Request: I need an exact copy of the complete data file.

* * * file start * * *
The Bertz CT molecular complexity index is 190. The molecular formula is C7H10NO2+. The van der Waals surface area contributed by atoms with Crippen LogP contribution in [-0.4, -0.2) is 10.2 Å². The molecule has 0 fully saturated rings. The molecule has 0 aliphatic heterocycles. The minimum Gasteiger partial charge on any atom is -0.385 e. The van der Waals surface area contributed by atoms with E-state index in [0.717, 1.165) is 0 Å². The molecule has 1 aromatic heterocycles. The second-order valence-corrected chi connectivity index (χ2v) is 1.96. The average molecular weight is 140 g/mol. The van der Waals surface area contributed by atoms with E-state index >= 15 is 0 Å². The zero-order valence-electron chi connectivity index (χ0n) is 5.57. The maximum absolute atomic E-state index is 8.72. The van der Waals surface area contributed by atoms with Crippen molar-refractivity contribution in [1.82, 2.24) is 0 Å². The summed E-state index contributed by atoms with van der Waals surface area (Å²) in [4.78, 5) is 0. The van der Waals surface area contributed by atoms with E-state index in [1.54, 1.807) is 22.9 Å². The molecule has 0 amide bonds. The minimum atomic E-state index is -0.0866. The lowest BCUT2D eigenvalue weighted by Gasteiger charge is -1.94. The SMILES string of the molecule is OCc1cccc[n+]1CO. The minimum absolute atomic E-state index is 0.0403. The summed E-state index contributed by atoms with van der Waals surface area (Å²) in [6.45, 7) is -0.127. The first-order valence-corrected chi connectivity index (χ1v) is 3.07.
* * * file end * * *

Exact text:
The Bertz CT molecular complexity index is 190. The molecular formula is C7H10NO2+. The van der Waals surface area contributed by atoms with Crippen LogP contribution in [-0.4, -0.2) is 10.2 Å². The molecule has 0 fully saturated rings. The molecule has 0 aliphatic heterocycles. The minimum Gasteiger partial charge on any atom is -0.385 e. The van der Waals surface area contributed by atoms with E-state index in [0.717, 1.165) is 0 Å². The molecule has 1 aromatic heterocycles. The second-order valence-corrected chi connectivity index (χ2v) is 1.96. The average molecular weight is 140 g/mol. The van der Waals surface area contributed by atoms with E-state index >= 15 is 0 Å². The zero-order valence-electron chi connectivity index (χ0n) is 5.57. The maximum absolute atomic E-state index is 8.72. The van der Waals surface area contributed by atoms with Crippen molar-refractivity contribution in [1.82, 2.24) is 0 Å². The summed E-state index contributed by atoms with van der Waals surface area (Å²) in [4.78, 5) is 0. The van der Waals surface area contributed by atoms with E-state index in [1.54, 1.807) is 22.9 Å². The molecule has 0 amide bonds. The minimum atomic E-state index is -0.0866. The lowest BCUT2D eigenvalue weighted by Gasteiger charge is -1.94. The SMILES string of the molecule is OCc1cccc[n+]1CO. The minimum absolute atomic E-state index is 0.0403. The summed E-state index contributed by atoms with van der Waals surface area (Å²) in [6.45, 7) is -0.127. The first-order valence-corrected chi connectivity index (χ1v) is 3.07.